We initially debated between Docker Swarm and Kubernetes for orchestration but decided to go with Kubernetes due to the rising popularity and the fact that Kubernetes was becoming the de-facto standard for container orchestration. While our teams were comfortable with Docker Swarm, which is considered more of the DevOps way, Kubernetes better handled other developer requirements like versioning, upgrades, releases, and rollbacks. We decided to go with Kubernetes keeping the future developer user in mind.

An interesting debate that comes with building a microservices architecture is the number of microservices you’ll break your application into.

Two years ago, we had a fairly monolith application with four or five services. That is not the case anymore. We have around 20 services today. As a rule of thumb, we try not to create too many microservices, especially ones that lengthen the call chain. It is okay to add services that are not on the call chain. In a given operation, we shouldn’t involve all the microservices in the call chain (for example, 4-5 services is okay but not all available services). It is important to remember that while microservices are a great way of building scalable and resilient applications rapidly, they also add complexity, especially with communication between them and eventually debugging. You need to find a balance between the number of microservices you create, supportability, and maintainability.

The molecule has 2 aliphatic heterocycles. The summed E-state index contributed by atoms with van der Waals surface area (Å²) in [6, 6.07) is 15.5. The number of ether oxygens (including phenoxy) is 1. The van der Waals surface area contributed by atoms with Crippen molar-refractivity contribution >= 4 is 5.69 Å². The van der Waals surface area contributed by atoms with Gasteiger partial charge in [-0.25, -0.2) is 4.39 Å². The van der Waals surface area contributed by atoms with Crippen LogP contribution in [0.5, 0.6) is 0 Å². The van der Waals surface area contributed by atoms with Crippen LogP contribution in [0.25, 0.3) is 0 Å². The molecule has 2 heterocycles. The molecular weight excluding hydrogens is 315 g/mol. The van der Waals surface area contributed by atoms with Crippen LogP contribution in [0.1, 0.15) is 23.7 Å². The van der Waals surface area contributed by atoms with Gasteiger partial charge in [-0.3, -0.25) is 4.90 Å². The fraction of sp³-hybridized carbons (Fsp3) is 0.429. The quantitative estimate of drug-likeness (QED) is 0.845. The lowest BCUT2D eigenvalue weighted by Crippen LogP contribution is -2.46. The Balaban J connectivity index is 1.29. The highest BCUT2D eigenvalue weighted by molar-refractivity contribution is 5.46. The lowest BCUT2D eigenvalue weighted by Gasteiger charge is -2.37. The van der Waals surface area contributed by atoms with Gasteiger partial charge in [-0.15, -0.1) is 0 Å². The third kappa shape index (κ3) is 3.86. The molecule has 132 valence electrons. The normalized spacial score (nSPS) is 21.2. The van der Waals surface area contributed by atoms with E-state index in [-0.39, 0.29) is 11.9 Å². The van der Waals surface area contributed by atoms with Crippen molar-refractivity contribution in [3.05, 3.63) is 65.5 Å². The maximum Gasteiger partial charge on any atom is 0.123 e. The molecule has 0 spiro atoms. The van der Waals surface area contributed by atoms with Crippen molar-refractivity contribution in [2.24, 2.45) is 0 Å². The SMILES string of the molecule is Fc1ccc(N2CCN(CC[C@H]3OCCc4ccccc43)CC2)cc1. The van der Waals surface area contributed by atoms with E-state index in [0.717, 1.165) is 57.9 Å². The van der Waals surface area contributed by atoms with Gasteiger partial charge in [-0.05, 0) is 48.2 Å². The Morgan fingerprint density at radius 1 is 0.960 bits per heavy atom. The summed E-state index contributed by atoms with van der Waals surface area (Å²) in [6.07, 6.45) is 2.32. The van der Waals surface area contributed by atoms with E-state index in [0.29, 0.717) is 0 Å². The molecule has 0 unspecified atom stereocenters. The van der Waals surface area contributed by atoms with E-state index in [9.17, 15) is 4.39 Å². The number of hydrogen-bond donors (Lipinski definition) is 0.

A New Way of Doing Things with Shared Storage, Updated Monitoring & Logging

Re-architecting the platform also gave us the opportunity to update old ways of doing things and create better and highly-performant new ways. For example, the Windows way of creating highly-available data is to store copies of the data on multiple servers. With this re-architecting, we were able to do away with that and rebuild that experience enabling the use of highly-distributed and available Shared Storage technologies like cloud storage providers, GlusterFS, Amazon EFS, Azure file share, Google Filestore, and many more.

Another example is logging. One of the challenges with building a microservices-based architecture is debugging because of the number of components involved and all of the different places logs can be stored. One of the first steps we took to alleviate this was to build a combined log using FluentD, which collects all the data in a centralized place. In addition, we added Grafana and Prometheus, which provide counters of what’s going on in the system by providing a detailed view of system metrics. 

Learnings Along the Way